Many thanks for your trial to enjoy this music. I understand it is not (yet) successful. I'm sure that if I hadn't practiced it, I'd need at least ten carefull listenings, that you cannot afford, I guess, given your commitment to all PS submissions (and, maybe, no real will to become more familiar with this music). In my case, I guess it is Boulez great love and admiration for Webern which put me the idea of taking a tour in this strange, but still human world. In case someone would like to see the score, I'm attaching it to this post. I've got it from IMSLP, but I'm not sure it is still available...
You'll see that there are not so many indications, as compared to more contemporary music. Also, my tempis are notably under Webern's suggestions, partly due to technical limitations, but also because the quicker you play, the more difficult to catch anything of the structure (yet, it is not an easy task).
Finally, I'd like to point out a magnificent version on Deezer by the Polish pianist Piotr Anderszewski. If you ever make a second trial...

_________________
François
"Je préfère ce qui me touche que ce qui me surprend"
François Couperin (1668-1733)


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 Post subject: Re: Anton Webern - Variations
PostPosted: Sat Dec 04, 2010 6:18 pm 
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Joined: Sun Nov 30, 2008 1:11 am
Posts: 489
Location: Lyon, France
glenn wrote:
Hello Francois -
Nice job on this interesting submission. I have always had respect for Webern, though it is not something you are going to take out to the pool. I think you can call Webern a pointillist in that his notes seem to be isolated by themselves, but unlike the pointillist painters, who are using points to create a texture, with Webern the "points" are the POINT. I think Schoenberg was after ambiguity, and Berg was after anxiety, but Webern tried to turn each note into a "sound". He turns sounds into motives, and gestures into themes. It is like a Haiku poet, only he also tried to undo syntax! He tried to take out any natural relationship between the notes, and used the serial technique to achieve that effect. This was radical, and became very influential. I was actually taken by the repetition of sounds in these piano pieces. They are like percussion pieces in that the succession of the sounds is where there is expression, and Francois, you have done a good job at this.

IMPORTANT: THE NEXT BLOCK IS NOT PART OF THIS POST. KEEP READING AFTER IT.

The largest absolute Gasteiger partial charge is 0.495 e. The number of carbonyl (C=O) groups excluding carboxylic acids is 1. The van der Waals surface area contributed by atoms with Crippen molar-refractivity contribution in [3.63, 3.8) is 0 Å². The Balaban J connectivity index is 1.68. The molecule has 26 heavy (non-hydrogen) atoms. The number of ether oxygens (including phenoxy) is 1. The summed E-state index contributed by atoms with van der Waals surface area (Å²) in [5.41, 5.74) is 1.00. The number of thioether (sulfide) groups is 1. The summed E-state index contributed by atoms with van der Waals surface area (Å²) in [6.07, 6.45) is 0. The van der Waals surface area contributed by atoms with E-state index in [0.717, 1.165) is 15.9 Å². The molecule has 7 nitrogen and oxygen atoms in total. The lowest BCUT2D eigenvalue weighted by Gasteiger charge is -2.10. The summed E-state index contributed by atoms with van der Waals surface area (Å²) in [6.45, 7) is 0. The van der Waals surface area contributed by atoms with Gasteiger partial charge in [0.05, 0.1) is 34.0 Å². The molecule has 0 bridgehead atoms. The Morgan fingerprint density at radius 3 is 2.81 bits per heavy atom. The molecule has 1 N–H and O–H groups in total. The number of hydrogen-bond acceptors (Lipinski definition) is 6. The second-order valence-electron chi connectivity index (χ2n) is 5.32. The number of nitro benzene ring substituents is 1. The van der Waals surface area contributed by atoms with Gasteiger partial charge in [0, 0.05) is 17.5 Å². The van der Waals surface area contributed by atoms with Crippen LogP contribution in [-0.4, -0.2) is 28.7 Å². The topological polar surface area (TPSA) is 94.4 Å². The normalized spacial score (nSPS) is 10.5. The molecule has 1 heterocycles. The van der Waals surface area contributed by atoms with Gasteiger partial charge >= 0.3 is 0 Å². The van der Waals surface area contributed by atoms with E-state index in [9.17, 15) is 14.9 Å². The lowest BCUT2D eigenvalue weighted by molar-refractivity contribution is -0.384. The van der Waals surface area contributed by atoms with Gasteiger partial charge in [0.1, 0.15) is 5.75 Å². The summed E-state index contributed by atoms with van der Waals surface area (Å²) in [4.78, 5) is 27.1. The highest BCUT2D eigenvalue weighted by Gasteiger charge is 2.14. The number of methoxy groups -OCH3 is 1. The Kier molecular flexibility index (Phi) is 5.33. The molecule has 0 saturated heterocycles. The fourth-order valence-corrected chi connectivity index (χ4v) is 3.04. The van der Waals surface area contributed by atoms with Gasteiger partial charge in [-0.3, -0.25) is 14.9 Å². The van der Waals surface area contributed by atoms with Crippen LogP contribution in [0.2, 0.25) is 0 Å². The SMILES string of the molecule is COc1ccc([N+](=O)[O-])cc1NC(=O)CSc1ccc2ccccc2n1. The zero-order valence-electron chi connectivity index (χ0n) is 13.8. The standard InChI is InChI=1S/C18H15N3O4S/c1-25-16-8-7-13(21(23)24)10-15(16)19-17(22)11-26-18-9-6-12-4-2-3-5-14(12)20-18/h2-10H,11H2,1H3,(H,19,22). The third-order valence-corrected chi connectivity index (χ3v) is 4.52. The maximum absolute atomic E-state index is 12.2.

I actually kind of like his Five Pieces for Orchestra (it's short), and I have played his interesting orchestration of a J.S. Bach Ricercare several times. In his orchestration of the Bach, he uses 8 or 9 instruments in succession to play through just the fugue subject! The soft and delicate parts of the work are quite interesting, but he has no clue what to do with the loud tutti parts. In his own music, he just never goes there!
I think Webern was very creative, if rather bazaar and idiosyncratic, but I don't see him as terribly intellectual - not in comparison to, say, Brahms. By all accounts he was ultra romantic in his personal life, but he did create his music from the ground up, mostly crafting it from negatives. He never wrote a minor second (9th and 7th is another story). His rhythm is simple and rarely wrote dotted rhythms, though only Webern would write "piu mosso" in the middle of a ritard. He seemed to do everything he could think of to isolate his sounds. Considering Webern's approach to music, it is baffling that he wrote a piano piece in the first place. He tries to use piano notes, chords, and dynamics as isolated and different sounds, and, considering that they are not, he is pretty successful. But I think John Cage had a much better approach in "preparing" his piano. There is no mistaking what he is doing there, as each note IS a different sound.
Thanks, Francois, for taking the time to learn this music. It is such target practice! Best wishes -
Glenn

Hi Glenn,